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What is Fentanyl?

By J.M. Densing
Updated Mar 03, 2024
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Fentanyl, also known as fentanil, is an extremely strong narcotic analgesic, or pain reliever, that belongs to the opiate family of drugs. It is usually used in the management of chronic pain. Its action in the body is similar to that of morphine and is available in several different dosing formats including patches and injections. Fentanyl causes a variety of side effects and should be handled with caution. It should only be used under a doctor's supervision by those who have developed a tolerance to other pain relieving medications; use often results in physical dependency.

The drug with the generic name fentanyl is distributed under several brand names, including Duragesic, Actiq, Fentora, and Sublimaze. It acts to relieve pain by affecting receptors in the brain and spinal cord, thus reducing the body's ability to feel discomfort. It also lowers the perception and emotional reaction to pain. The drug's action in the body is comparable to morphine and other opioids.

Fentanyl is usually used in the management of chronic pain, most often for cancer patients. It is supposed to be prescribed only if the patient no longer experiences pain relief with other medications. It is administered in several different ways depending on the type of pain relief needed. For long acting constant pain management, it is available in a transdermal patch that is applied to the skin and worn continuously or by intravenous injection. It is also administered orally via lozenges, tablets, or a film applied to the inside of the mouth for quick acting response to episodes of "breakthrough pain."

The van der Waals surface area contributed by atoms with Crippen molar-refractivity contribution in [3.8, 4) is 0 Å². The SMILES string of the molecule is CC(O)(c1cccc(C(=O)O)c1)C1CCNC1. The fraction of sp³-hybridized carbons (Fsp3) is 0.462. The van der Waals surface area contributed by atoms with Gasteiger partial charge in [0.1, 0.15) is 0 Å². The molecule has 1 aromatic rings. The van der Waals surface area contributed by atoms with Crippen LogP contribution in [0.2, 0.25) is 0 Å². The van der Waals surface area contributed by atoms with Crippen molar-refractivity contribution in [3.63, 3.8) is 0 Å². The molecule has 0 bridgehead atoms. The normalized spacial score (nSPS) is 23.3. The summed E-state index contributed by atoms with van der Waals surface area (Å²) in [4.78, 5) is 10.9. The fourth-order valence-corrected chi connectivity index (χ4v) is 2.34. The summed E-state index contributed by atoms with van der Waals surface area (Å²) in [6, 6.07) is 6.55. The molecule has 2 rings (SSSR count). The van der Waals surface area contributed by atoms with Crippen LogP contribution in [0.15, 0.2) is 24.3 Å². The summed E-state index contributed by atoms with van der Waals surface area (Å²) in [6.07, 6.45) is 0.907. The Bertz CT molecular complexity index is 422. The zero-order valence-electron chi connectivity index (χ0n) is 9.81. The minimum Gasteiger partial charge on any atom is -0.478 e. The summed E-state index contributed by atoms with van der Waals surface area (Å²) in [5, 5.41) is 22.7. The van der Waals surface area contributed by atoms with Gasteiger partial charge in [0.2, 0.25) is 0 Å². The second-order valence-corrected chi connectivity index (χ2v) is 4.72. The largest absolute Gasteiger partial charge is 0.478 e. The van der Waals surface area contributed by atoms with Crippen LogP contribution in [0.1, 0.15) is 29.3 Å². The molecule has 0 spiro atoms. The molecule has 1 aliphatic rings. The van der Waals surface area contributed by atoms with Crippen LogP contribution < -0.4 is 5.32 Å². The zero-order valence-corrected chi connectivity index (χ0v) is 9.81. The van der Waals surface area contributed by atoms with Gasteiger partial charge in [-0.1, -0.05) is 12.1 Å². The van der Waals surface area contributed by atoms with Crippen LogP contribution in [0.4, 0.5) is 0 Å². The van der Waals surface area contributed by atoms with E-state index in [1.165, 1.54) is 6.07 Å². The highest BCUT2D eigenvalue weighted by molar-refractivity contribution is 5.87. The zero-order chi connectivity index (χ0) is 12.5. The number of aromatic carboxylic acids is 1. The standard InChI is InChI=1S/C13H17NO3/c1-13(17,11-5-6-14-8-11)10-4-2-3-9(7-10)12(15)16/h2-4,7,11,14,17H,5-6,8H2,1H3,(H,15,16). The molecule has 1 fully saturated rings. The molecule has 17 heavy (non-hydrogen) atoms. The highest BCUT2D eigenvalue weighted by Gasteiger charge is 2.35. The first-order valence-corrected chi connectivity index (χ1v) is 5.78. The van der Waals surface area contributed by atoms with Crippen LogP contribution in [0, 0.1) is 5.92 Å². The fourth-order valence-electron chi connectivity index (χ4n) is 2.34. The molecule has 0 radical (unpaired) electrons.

While usually providing effective pain relief, fentanyl can also cause a range of side effects. The most common include nausea, dry mouth, dizziness, drowsiness, altered mood, constipation, weight loss, and skin irritation. More serious effects can occur that require prompt medical attention include difficulty breathing and a heart rate that is faster or slower than normal. Dosing instructions need to be followed precisely; overdose of fentanyl can lead to death. The medication should be handled with extreme caution since contact with it can be dangerous for anyone for whom it isn't prescribed, especially children and pets.

The use of fentanyl is often habit forming and is considered to have potential for abuse due to its mood-altering effects. It should only be used under the supervision of a doctor to control pain in patients who have developed a tolerance to other narcotic pain relievers. It usually causes physical dependency and patients should be weaned off the medication gradually to avoid withdrawal symptoms. The patient should disclose his or her full medical history including any past substance abuse to the doctor in order to prevent complications with fentanyl.

The Health Board is dedicated to providing accurate and trustworthy information. We carefully select reputable sources and employ a rigorous fact-checking process to maintain the highest standards. To learn more about our commitment to accuracy, read our editorial process.
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